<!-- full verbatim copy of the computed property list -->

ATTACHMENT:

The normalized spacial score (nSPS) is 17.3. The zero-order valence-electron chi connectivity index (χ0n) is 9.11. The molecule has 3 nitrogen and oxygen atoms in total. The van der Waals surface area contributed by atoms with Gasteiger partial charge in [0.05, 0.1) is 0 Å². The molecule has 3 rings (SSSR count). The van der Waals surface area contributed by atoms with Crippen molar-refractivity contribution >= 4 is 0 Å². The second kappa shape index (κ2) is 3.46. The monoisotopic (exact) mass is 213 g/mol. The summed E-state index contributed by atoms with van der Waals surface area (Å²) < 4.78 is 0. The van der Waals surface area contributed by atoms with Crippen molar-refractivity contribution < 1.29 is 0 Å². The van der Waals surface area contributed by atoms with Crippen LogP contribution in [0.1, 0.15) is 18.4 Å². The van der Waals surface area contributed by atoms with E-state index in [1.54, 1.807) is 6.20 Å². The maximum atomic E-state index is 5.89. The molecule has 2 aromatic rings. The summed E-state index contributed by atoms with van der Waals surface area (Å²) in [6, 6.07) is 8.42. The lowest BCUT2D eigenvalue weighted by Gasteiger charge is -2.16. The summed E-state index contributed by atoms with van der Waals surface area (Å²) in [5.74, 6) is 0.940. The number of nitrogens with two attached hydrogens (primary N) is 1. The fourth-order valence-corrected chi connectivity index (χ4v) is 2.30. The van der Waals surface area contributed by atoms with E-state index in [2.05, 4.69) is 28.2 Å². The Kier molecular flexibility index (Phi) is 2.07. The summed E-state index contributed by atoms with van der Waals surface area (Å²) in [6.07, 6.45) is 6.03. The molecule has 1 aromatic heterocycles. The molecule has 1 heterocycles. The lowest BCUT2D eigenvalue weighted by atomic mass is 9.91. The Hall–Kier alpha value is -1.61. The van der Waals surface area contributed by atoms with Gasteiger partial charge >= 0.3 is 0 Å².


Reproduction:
The normalized spacial score (nSPS) is 17.3. The zero-order valence-electron chi connectivity index (χ0n) is 9.11. The molecule has 3 nitrogen and oxygen atoms in total. The van der Waals surface area contributed by atoms with Gasteiger partial charge in [0.05, 0.1) is 0 Å². The molecule has 3 rings (SSSR count). The van der Waals surface area contributed by atoms with Crippen molar-refractivity contribution >= 4 is 0 Å². The second kappa shape index (κ2) is 3.46. The monoisotopic (exact) mass is 213 g/mol. The summed E-state index contributed by atoms with van der Waals surface area (Å²) < 4.78 is 0. The van der Waals surface area contributed by atoms with Crippen molar-refractivity contribution < 1.29 is 0 Å². The van der Waals surface area contributed by atoms with Crippen LogP contribution in [0.1, 0.15) is 18.4 Å². The van der Waals surface area contributed by atoms with E-state index in [1.54, 1.807) is 6.20 Å². The maximum atomic E-state index is 5.89. The molecule has 2 aromatic rings. The summed E-state index contributed by atoms with van der Waals surface area (Å²) in [6, 6.07) is 8.42. The lowest BCUT2D eigenvalue weighted by Gasteiger charge is -2.16. The summed E-state index contributed by atoms with van der Waals surface area (Å²) in [5.74, 6) is 0.940. The number of nitrogens with two attached hydrogens (primary N) is 1. The fourth-order valence-corrected chi connectivity index (χ4v) is 2.30. The van der Waals surface area contributed by atoms with E-state index in [2.05, 4.69) is 28.2 Å². The Kier molecular flexibility index (Phi) is 2.07. The summed E-state index contributed by atoms with van der Waals surface area (Å²) in [6.07, 6.45) is 6.03. The molecule has 1 aromatic heterocycles. The molecule has 1 heterocycles. The lowest BCUT2D eigenvalue weighted by atomic mass is 9.91. The Hall–Kier alpha value is -1.61. The van der Waals surface area contributed by atoms with Gasteiger partial charge >= 0.3 is 0 Å².